Recently, an area in New York’s Adirondacks known as Boreas Ponds became a point of contention. It’s up for land classification, and it’s one of the last “remote” areas of the Adirondack Park, the largest protected area in the continental United States. You’d be forgiven for not knowing that last fact, considering how many roads run through the park.

Advocacy groups have proposed keeping motorized vehicles and roads out of the area and getting it classified as wilderness, but they haven’t won yet. Their major concerns are twofold: preservation of remoteness, something that’s hard to come by these days, and wildlife habitat. Just five percent of the parkland sits at least three miles from a road–Boreas Ponds included–and 80 percent of the park is located a mile or less from roads.

A new study released in Science revealed that roads have divided the planet’s land into over 600,000 fragments, few of which are large enough to sustain wildlife. In fact, over half of these fragments are one square kilometer or smaller–about enough land to house a squirrel or two. Only seven percent of roadless parcels are larger than six by six miles.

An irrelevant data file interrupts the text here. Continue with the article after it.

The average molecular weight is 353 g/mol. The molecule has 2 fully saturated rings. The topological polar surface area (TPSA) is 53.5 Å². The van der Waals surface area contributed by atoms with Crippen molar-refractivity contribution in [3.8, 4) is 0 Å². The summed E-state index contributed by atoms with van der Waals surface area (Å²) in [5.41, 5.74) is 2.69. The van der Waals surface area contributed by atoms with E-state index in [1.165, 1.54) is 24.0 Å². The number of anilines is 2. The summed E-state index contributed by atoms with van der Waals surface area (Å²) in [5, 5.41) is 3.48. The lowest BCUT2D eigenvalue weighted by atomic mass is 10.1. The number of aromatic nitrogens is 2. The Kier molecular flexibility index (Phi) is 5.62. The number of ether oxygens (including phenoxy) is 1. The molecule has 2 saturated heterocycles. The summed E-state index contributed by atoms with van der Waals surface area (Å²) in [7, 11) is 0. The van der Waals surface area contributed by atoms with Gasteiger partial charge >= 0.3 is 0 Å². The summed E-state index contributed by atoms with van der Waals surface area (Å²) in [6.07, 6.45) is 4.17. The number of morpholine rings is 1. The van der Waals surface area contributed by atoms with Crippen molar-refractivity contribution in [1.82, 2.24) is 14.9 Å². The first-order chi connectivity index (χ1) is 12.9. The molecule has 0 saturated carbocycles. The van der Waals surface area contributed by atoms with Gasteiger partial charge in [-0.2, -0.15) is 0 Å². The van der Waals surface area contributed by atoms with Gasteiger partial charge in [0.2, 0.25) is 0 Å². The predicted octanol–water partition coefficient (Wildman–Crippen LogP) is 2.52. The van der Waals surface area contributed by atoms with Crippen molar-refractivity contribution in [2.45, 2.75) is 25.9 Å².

“As roads continue to expand, there is an urgent need for a global strategy for the effective conservation, restoration and monitoring of roadless areas and their ecosystems,” said Prof Pierre Ibisch, who led the study and is at the Eberswalde University for Sustainable Development in Germany. “We urge governments to avoid the costly building of roads in remote areas, which would be ecologically disastrous.”

Consider that the length of the world’s roads is projected to increase by 60 percent over the next 35 years, and that only five percent of roadless areas are protected. Then consider how a road’s impact on the land it traverses expands far beyond its asphalt edges. Construction alone requires clearing of flora, compromises water quality, and creates noise pollution. Once built, the noise pollution stays, invasive species get a lift from motorized vehicles (particularly motorboats, which depend on cars and roads to get around), and increased human access to remote areas encourages more clearing, splinters animal populations, and leads to overall degradation of the immediate environment.

The maps reveal that the largest roadless areas sit in the northern reaches of Russia and Canada and the Amazonian and Indonesian rainforests, and that densely populated areas like the eastern United States and Western Europe have virtually no terrain unaffected by roads (which might help explain why black bears keep ending up in New Jersey swimming pools.)

While there’s little hope of getting established roads removed, biodiversity depends on advocating for greater protection of the few remaining roadless areas. Start with the Adirondack Wilderness Advocates and the move to ensure Boreas Ponds stays road-free.

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